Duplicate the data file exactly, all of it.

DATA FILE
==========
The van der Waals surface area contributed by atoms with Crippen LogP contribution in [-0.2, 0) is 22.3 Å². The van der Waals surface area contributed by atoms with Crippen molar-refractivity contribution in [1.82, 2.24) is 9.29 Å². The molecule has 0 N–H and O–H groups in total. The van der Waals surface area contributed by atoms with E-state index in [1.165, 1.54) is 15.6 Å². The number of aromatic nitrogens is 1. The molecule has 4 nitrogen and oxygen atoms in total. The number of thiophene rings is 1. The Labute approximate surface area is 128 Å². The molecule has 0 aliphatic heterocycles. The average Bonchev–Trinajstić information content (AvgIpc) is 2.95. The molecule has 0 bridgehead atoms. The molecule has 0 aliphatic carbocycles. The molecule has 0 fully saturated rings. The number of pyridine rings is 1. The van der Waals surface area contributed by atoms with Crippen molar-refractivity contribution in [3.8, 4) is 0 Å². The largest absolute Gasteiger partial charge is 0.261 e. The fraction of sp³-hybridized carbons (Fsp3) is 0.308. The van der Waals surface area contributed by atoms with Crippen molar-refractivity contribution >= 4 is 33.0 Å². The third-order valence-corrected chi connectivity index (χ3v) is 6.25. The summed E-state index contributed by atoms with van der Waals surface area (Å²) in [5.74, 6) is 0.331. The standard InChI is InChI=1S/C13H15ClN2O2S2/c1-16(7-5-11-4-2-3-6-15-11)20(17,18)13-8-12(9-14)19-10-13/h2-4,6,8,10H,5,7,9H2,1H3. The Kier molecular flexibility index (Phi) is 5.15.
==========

The van der Waals surface area contributed by atoms with Crippen LogP contribution in [-0.2, 0) is 22.3 Å². The van der Waals surface area contributed by atoms with Crippen molar-refractivity contribution in [1.82, 2.24) is 9.29 Å². The molecule has 0 N–H and O–H groups in total. The van der Waals surface area contributed by atoms with E-state index in [1.165, 1.54) is 15.6 Å². The number of aromatic nitrogens is 1. The molecule has 4 nitrogen and oxygen atoms in total. The number of thiophene rings is 1. The Labute approximate surface area is 128 Å². The molecule has 0 aliphatic heterocycles. The average Bonchev–Trinajstić information content (AvgIpc) is 2.95. The molecule has 0 bridgehead atoms. The molecule has 0 aliphatic carbocycles. The molecule has 0 fully saturated rings. The number of pyridine rings is 1. The van der Waals surface area contributed by atoms with Crippen molar-refractivity contribution in [3.8, 4) is 0 Å². The largest absolute Gasteiger partial charge is 0.261 e. The fraction of sp³-hybridized carbons (Fsp3) is 0.308. The van der Waals surface area contributed by atoms with Crippen molar-refractivity contribution >= 4 is 33.0 Å². The third-order valence-corrected chi connectivity index (χ3v) is 6.25. The summed E-state index contributed by atoms with van der Waals surface area (Å²) in [5.74, 6) is 0.331. The standard InChI is InChI=1S/C13H15ClN2O2S2/c1-16(7-5-11-4-2-3-6-15-11)20(17,18)13-8-12(9-14)19-10-13/h2-4,6,8,10H,5,7,9H2,1H3. The Kier molecular flexibility index (Phi) is 5.15.